A typical computer system, chocked full of expensive electrical components, clearly represents one of the best examples of the need for excess heat detection. This is especially so when one recalls that marketplace forces work to continually pressure computer system makers to develop smaller, more powerful computers. Of course, more power typically means more current, which (as mentioned) means more heat. Similarly, smaller computers involve more densely packed components (more heat) and less space (more heat). While all computer system design must, to some extent, account for heat issues, rack mounted super computers and blade servers represent two of the more challenging design points in that they involve densely packed system boards that are placed in close proximity to one another. Heat detection prior to component damage represents one of the more daunting impediments to improved system design.

Existing solutions tend to be limited in one of two ways. Solutions that provide pre-damage protection are limited to a specific component, set of components, or area. Solutions that provide a wider basis of detection are themselves limited by the fact that some damage, typically charring, must occur before excess heat can be detected.

Clearly a need exists for a heat detection system that provides wide-ranging detection prior to heat-induced damage.

SUMMARY OF THE INVENTION

Disclosed is an enhanced conformal coating, a process for making the same, and several computer related applications.

The enhanced conformal coating is formulated such that the coating will emit a particular gas when heated to a particular temperature. The enhanced coating is then applied to an object to which pre-damage heat detection is desired. A sensor, located proximate to the object, is then used to detect the emitted gas. Once the gas is detected, actions can be taken to reduce the heat in a manner appropriate for the particular object.

Application of the enhanced coating within the computer industry can involve its use with a particular electrical component or a group of electrical components (e.g., a circuit board).

BRIEF DESCRIPTION OF THE DRAWINGS

FIG. 1 is a high-level process diagram showing the enhanced conformal coating of the preferred embodiment being applied to a circuit board, which is then installed in a computer system.

FIG. 2A is a physical diagram showing the enclosure and board-based components used in the computer system of the preferred embodiment of the present invention.

FIG. 2B is a logical diagram showing the operational components used in the computer system of the preferred embodiment of the present invention.

FIG. 3 is a flow diagram showing the steps used to carry out a first embodiment of a shutdown controller.

FIG. 4 is a flow diagram showing the steps used to carry out a second embodiment of a shutdown controller.

FIG. 5 is a flow diagram showing the steps used in connection with some of the steps shown in FIG. 4 to carry out the preferred embodiment of a shutdown controller.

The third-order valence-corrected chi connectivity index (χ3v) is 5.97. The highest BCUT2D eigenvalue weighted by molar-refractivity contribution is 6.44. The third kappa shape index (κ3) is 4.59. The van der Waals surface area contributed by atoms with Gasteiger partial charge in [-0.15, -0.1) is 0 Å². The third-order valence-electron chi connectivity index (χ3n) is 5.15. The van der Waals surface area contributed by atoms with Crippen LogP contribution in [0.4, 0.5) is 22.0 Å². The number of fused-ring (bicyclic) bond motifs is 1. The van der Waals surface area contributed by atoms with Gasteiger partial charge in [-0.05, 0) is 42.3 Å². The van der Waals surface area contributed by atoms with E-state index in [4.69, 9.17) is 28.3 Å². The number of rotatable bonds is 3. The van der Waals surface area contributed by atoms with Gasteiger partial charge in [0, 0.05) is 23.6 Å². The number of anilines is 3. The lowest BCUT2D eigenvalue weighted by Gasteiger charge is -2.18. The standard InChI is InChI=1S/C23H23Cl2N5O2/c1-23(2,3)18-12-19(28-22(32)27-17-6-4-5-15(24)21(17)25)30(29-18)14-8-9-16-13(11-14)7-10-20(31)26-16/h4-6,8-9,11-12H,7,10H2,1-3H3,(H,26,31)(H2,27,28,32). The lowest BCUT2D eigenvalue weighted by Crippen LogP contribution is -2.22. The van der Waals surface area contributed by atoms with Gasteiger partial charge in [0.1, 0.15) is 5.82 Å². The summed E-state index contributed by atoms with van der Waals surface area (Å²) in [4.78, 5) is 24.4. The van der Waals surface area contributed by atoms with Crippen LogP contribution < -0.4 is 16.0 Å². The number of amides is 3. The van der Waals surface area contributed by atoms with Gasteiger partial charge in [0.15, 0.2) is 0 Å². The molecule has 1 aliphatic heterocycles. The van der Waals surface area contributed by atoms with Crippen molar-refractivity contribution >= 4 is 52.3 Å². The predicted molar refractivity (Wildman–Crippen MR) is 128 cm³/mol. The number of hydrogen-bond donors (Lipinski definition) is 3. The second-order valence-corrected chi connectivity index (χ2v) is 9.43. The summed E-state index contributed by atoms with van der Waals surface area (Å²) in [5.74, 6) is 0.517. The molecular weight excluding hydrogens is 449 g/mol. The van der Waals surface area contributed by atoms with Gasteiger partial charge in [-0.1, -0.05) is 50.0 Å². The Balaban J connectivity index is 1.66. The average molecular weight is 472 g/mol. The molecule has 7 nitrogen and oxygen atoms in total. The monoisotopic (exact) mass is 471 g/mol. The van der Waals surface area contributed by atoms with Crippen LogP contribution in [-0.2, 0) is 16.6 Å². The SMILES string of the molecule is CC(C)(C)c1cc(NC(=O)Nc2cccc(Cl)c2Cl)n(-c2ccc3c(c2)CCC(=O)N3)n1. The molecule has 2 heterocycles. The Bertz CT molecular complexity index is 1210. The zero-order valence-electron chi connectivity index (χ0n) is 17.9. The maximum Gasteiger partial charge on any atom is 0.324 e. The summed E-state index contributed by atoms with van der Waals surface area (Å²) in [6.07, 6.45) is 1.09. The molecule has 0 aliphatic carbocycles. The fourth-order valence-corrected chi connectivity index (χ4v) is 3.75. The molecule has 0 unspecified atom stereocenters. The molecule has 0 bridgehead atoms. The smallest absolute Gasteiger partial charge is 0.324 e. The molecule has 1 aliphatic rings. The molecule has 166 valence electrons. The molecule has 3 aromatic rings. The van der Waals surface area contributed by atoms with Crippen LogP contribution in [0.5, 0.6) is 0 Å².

DESCRIPTION OF THE PREFERRED EMBODIMENT

Turning now to the drawings, FIGS. 1-5 are used to explain how the present invention can be used in the context of a computer system. However, it should be understood that the scope and teachings of the present invention are not limited to the context presented in the discussion of the preferred and alternate embodiments. Indeed, the teachings of the present invention can be applied to any sort of object for which heat detection is desired, no matter whether the object is an electrical component, a circuit board, or some other type of object for which heat detection is important. It is also important to note that reduction of heat is not the only purpose for with the teachings of present invention apply. For example, once a given level of heat is detected, it may be desirable in certain applications to increase the heating on the object, to increase the power to the object, reduce the power to the object, or terminate power to the object. With that said, FIG. 1 shows the enhanced conformal coating of the preferred embodiment being applied to a circuit board (i.e., an object), which is then installed in a computer system.

As shown, conformal coating 110 is applied to selected untreated circuit board 100. While not to scale, the cross section view of board 100 shows that conformal coating 110 is applied to both sides of board 100. In the preferred and alternate embodiments, conformal coating 110 is sprayed onto circuit board 100. However, the coating could be applied by brush, flow coating, or dipping.

Conformal coating 110 of the preferred and alternate embodiments has been enhanced to include a blowing agent. The blowing agent is formulated to outgas at a certain temperature. The following table shows how different coating/blowing agent formulations yield differing temperature sensitivities. Differing temperature sensitivity means that different enhanced coatings will outgas at different temperatures, making for a wide range of applications.

Conformal Coating Blowing Agent By Weight Loading OutGas Temperature
Polyurethane U-7510 Celogen OT 2-5%   140° C.
Polyurethane U-7510 Celogen AT 2-5%   190° C.
Polyurethane U-7510 Celogen 754-A 2-5% 165-180° C.
Polyurethane U-7510 Celogen 765-A 2-5% 152-160° C.
Polyurethane U-7510 Celogen AZ 2-5% 190-220° C.
Polyurethane U-7510 Celogen AZ 5100 2-5%   210° C.
Polyurethane U-7510 Celogen 780 2-5% 140-150° C.